Federal regulators mishandled the disposal of failed savings institutions in 1988 and likely added to the cost of the S&L bailout, a new report says.
The regulators were accused of not giving all bidders for the thrift institutions an equal chance to compete.
The four-volume report was prepared by the Washington law firm Steptoe & Johnson for the Bush administration and Congress. Copies have been delivered to the oversight board of the Resolution Trust Corp. headed by Treasury Secretary Nicholas F. Brady and to the House and Senate banking committees.
The Associated Press reviewed the report, which has not been made public.
The report sharply criticized the now-defunct Federal Home Loan Bank Board and the Federal Savings and Loan Insurance Corp.
"It appears on the basis of all the available facts that FSLIC and the bank board were less than successful in fulfilling their self-imposed competitive mandate," the report said. Better handling of bids likely would have meant more competition and a savings for taxpayers, it said.
The Resolution Trust Corp. has replaced the FSLIC in disposing of failed S&Ls. The bank board was dismantled and many of its responsibilities passed to the new Office of Thrift Supervision in the Treasury Department.
The 1988 deals, many thrown together in the last few days of the year to take advantage of an expiring tax loophole, have been sharply criticized by congressional Democrats. The deals will cost taxpayers an estimated $69 billion over the next decade.
The new report said, for example, the combination of 87 failed S&Ls in Texas into 15 larger institutions was mismanaged.
"The plan did not provide the same opportunities for all potential bidders to compete on a fair and equitable basis," the report said.
But it added that some factors were beyond the regulators' control, including the expiration of the tax loophole, skepticism among investors about the bailout plan and the deteriorating condition of the S&L industry in Texas.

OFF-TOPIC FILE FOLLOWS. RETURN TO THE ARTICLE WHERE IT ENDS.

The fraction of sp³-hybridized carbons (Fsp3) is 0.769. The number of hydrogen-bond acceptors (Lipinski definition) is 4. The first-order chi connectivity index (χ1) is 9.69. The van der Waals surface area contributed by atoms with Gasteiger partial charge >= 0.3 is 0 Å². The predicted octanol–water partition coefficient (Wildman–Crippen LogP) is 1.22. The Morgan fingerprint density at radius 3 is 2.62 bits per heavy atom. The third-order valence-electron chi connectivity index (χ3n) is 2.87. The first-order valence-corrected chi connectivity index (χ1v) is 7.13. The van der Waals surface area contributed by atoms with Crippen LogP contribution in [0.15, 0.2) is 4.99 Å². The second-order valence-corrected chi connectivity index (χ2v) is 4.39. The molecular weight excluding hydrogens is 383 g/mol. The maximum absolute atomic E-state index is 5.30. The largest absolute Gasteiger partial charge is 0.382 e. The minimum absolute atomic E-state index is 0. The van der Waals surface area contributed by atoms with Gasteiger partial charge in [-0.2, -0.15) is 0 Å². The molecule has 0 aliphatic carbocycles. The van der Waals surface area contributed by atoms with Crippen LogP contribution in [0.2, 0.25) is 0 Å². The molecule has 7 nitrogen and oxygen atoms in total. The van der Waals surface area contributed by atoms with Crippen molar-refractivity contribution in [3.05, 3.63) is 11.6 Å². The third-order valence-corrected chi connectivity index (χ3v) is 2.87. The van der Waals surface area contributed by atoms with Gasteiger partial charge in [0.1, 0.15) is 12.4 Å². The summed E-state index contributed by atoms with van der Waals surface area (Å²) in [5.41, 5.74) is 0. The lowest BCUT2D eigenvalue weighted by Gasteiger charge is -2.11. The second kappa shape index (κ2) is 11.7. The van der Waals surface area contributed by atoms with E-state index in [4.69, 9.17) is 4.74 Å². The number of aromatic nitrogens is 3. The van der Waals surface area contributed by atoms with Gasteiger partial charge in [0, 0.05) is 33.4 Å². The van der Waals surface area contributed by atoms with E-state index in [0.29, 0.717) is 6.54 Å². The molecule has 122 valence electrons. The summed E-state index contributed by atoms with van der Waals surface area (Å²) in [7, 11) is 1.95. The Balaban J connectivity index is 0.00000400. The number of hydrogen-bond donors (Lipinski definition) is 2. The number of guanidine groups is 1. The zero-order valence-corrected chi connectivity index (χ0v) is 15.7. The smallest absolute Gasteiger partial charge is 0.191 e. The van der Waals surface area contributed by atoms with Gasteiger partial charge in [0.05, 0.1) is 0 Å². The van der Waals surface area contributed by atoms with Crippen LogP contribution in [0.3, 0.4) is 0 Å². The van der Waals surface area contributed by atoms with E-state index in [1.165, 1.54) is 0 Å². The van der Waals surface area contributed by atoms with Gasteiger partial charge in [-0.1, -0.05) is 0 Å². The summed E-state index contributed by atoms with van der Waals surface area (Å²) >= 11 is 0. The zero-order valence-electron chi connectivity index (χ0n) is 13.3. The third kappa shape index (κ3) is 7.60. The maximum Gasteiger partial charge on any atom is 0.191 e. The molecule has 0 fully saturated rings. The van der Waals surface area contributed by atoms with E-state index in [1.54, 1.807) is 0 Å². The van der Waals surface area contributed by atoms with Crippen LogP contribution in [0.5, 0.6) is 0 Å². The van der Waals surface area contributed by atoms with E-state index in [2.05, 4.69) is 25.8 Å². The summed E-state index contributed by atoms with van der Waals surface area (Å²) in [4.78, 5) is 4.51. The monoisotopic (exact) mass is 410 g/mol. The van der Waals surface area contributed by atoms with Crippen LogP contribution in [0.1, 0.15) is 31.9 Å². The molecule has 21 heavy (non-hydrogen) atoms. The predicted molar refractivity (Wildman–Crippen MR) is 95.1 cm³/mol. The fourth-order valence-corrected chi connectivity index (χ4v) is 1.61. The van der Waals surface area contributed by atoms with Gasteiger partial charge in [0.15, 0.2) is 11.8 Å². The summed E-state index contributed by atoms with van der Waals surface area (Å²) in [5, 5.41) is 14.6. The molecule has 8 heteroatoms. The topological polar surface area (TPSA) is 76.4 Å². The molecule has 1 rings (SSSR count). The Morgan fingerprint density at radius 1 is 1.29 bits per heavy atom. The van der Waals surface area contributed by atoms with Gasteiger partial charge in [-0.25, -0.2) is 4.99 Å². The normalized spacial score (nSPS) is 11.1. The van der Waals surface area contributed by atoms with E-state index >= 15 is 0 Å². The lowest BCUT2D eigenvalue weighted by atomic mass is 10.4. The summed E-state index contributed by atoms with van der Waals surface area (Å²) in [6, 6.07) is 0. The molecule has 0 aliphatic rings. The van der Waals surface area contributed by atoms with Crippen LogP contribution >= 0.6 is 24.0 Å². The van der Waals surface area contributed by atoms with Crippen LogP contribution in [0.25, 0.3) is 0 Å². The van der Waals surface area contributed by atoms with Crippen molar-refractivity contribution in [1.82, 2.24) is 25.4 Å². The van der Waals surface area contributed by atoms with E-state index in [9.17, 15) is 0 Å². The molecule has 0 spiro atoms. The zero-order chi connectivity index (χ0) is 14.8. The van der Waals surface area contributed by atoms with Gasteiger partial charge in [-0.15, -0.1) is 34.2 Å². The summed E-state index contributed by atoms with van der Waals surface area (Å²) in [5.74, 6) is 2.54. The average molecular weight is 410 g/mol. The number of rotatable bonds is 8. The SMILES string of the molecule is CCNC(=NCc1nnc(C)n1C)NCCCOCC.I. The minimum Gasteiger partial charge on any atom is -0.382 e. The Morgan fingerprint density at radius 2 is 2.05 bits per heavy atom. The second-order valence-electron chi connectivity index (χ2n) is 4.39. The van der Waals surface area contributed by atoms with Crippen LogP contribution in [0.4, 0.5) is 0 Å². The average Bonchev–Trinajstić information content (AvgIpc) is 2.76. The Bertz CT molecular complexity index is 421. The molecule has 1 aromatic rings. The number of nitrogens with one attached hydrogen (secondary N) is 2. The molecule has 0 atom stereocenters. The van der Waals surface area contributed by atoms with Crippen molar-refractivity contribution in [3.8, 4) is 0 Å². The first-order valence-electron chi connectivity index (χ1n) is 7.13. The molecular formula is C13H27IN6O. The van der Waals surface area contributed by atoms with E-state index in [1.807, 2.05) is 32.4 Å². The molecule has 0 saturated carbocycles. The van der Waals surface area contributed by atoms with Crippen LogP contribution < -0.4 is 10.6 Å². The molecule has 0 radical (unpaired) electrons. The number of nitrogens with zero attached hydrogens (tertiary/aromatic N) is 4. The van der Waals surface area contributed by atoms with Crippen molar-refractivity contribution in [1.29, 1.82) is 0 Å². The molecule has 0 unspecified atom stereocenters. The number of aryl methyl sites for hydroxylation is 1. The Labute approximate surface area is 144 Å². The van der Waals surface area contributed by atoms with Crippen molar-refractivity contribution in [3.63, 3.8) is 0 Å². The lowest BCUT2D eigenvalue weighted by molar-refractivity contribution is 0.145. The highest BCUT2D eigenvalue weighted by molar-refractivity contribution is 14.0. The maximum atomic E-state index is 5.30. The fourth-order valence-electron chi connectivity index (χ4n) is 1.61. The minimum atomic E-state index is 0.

The report said that February 1988 solicitations for bidders lacked key information, including the number and identity of the thrifts to be sold in each package or their size or financial condition.
The notices also should have been published in the Federal Register or in financial publications, the report said.
A selected group of about two dozen potential investors received much more information about the proposed transactions in a February 1988 meeting in Washington and March meetings in Dallas, it continued.
Eight of 14 successful bidders participated in those meetings weeks or months before the information was provided to other bidders, it said.
The report also said that some bidders were disqualified for submitting incomplete applications apparently through no fault of their own.
"In at least two instances, groupings of thrifts appear to have been specifically created for and negotiated with only a single bidder, with no notice of the availability of these new groupings to other bidders," it said.
The report said in two cases the bank board failed to review FBI background checks of successful bidders.
One case, that of Indiana insurance executive James Fail, was explored in Senate hearings this summer by Sen. Howard Metzenbaum (D-Ohio). The report provided no information about the second case.
The study of bidding procedures was the second and final report on the 1988 deals required by a 1989 S&L bailout law.
The first report, which was released in September, said regulators could reduce the taxpayer cost of the 1988 deals by $3 billion to $4 billion over the next decade but only by spending about $20 billion now to replace long-term government help due the new owners of rescued thrifts.